LOUISVILLE, Ky. (WDRB) -- Even more Jefferson County Public Schools maintenance workers are coming forward to claim the state's largest school system discriminates against African American employees on the job.
Fifteen of the district's custodians and laborers joined with local attorney Teddy Gordon at Christ Center Ministries church in West Louisville to announce the filing of a class action lawsuit. That's where the group started meeting in February to discuss the institutional racism they feel has held them back in JCPS.
"Being ran down and constantly harassed just wears you down," Meyzeek Middle School night custodian Glenn Harris said. "I'm really not even a custodian; I'm a whipping boy, basically, and I don't like that feeling."
The group filed the lawsuit Thursday claiming JCPS's operation services division is "a good ole boy system" where African American employees are not considered for jobs, are not promoted and are subjected to a hostile working environment.
"We all know it's been happening," attorney Teddy Gordon said. "Without us being here, it's been happening. It'll happen today. It'll happen next school year in August, and it'll continue to happen until we intervene."
The filing singles out the district's Chief Operations Officer Michael Raisor, Director of Property Management Robert Tanner, Housekeeping Manager Kelly Kirk and Training Specialist Dr. Anthony Johnson as defendants. Noticeably absent from those listed by name is Superintendent Marty Pollio.
The operation services team includes people who fix, build, clean and maintain the district's more than 160 schools.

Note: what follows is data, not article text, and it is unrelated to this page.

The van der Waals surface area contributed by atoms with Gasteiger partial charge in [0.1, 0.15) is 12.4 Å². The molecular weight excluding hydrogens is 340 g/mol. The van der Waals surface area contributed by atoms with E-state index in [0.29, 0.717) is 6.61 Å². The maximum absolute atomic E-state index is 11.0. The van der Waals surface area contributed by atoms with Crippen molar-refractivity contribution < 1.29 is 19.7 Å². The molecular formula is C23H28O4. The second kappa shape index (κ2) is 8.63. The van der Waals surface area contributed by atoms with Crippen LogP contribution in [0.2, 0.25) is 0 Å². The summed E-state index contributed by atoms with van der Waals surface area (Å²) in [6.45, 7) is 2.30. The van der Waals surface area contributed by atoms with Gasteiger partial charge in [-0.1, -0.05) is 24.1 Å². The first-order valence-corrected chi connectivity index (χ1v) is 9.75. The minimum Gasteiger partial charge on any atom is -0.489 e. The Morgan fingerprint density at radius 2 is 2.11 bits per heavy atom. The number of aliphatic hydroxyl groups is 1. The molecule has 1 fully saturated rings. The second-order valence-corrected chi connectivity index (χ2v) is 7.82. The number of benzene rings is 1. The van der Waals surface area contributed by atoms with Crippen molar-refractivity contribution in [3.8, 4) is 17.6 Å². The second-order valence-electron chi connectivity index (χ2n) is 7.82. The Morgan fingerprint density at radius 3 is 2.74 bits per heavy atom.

"It brings in discouragement to people like us to not even apply for jobs where we know that we're educated enough, experienced enough and have the skills to do those jobs," Christ Center Ministries Pastor Troy Duncan Sr. said. "Enough is enough."
Duncan is the first African American locksmith in JCPS.
Many workers shared stories about speaking out or reporting wrongdoing, and then being retaliated against and written up by their supervisors.
Kevan Sheppard works as a custodian at Price Elementary. He says he was retaliated against after reporting a co-worker watching a video that included Caucasian people talking about going "ni***r hunting" over the weekend.
"I was being threatened," Sheppard said. "My work was being scrutinized. I was being followed. They were sitting out in the parking lot. They were watching my comings and goings. They were using other employees to come and do it for them."
The lawsuit aims to include African Americans who worked in operation services up to five years ago. Initially, six plaintiffs are signed to the case representing four sub-groups.
"This is a case about a systemic pattern or practice of discrimination," attorney Pete Jannace said.
The group has much more in common than the color of their skin. Many also admit their JCPS personnel files are thick, filled with grievances, investigations and write-ups. Gordon called the group "Brave for coming forward while acknowledging the move could cost some of them their jobs.
In Duncan's case, he already battled JCPS through litigation and won his job back with the school district in 2001.
"Stand up for what is right," Duncan said. "We're here and we're not going anywhere."
WDRB reached out to the chairman of the school board, Diane Porter. She is a career educator and an African American woman. At the time of reporting, Porter said she had not yet seen the legal complaint. By policy, JCPS administrators won't comment on pending litigation.
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